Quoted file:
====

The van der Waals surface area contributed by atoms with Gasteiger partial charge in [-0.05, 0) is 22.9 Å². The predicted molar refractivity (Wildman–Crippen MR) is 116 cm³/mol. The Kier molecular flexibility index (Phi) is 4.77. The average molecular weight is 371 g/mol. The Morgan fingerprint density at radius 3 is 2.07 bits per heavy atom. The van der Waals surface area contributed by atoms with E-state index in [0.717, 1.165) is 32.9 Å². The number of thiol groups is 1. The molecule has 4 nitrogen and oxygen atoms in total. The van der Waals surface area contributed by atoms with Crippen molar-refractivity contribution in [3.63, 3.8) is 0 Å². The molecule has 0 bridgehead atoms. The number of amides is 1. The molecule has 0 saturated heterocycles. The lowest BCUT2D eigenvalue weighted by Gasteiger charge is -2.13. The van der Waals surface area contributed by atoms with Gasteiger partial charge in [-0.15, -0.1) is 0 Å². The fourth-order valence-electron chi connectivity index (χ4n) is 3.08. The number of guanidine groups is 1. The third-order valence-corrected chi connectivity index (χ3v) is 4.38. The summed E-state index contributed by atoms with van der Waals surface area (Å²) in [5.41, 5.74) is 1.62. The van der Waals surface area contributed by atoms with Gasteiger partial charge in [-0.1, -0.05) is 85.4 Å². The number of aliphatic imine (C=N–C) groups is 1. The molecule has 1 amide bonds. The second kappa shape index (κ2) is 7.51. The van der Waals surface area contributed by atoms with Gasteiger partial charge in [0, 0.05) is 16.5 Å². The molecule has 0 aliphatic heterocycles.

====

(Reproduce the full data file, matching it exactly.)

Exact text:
The van der Waals surface area contributed by atoms with Gasteiger partial charge in [-0.05, 0) is 22.9 Å². The predicted molar refractivity (Wildman–Crippen MR) is 116 cm³/mol. The Kier molecular flexibility index (Phi) is 4.77. The average molecular weight is 371 g/mol. The Morgan fingerprint density at radius 3 is 2.07 bits per heavy atom. The van der Waals surface area contributed by atoms with E-state index in [0.717, 1.165) is 32.9 Å². The number of thiol groups is 1. The molecule has 4 nitrogen and oxygen atoms in total. The van der Waals surface area contributed by atoms with Crippen molar-refractivity contribution in [3.63, 3.8) is 0 Å². The molecule has 0 bridgehead atoms. The number of amides is 1. The molecule has 0 saturated heterocycles. The lowest BCUT2D eigenvalue weighted by Gasteiger charge is -2.13. The van der Waals surface area contributed by atoms with Gasteiger partial charge in [-0.15, -0.1) is 0 Å². The fourth-order valence-electron chi connectivity index (χ4n) is 3.08. The number of guanidine groups is 1. The third-order valence-corrected chi connectivity index (χ3v) is 4.38. The summed E-state index contributed by atoms with van der Waals surface area (Å²) in [5.41, 5.74) is 1.62. The van der Waals surface area contributed by atoms with Gasteiger partial charge in [-0.1, -0.05) is 85.4 Å². The number of aliphatic imine (C=N–C) groups is 1. The molecule has 1 amide bonds. The second kappa shape index (κ2) is 7.51. The van der Waals surface area contributed by atoms with Gasteiger partial charge in [0, 0.05) is 16.5 Å². The molecule has 0 aliphatic heterocycles.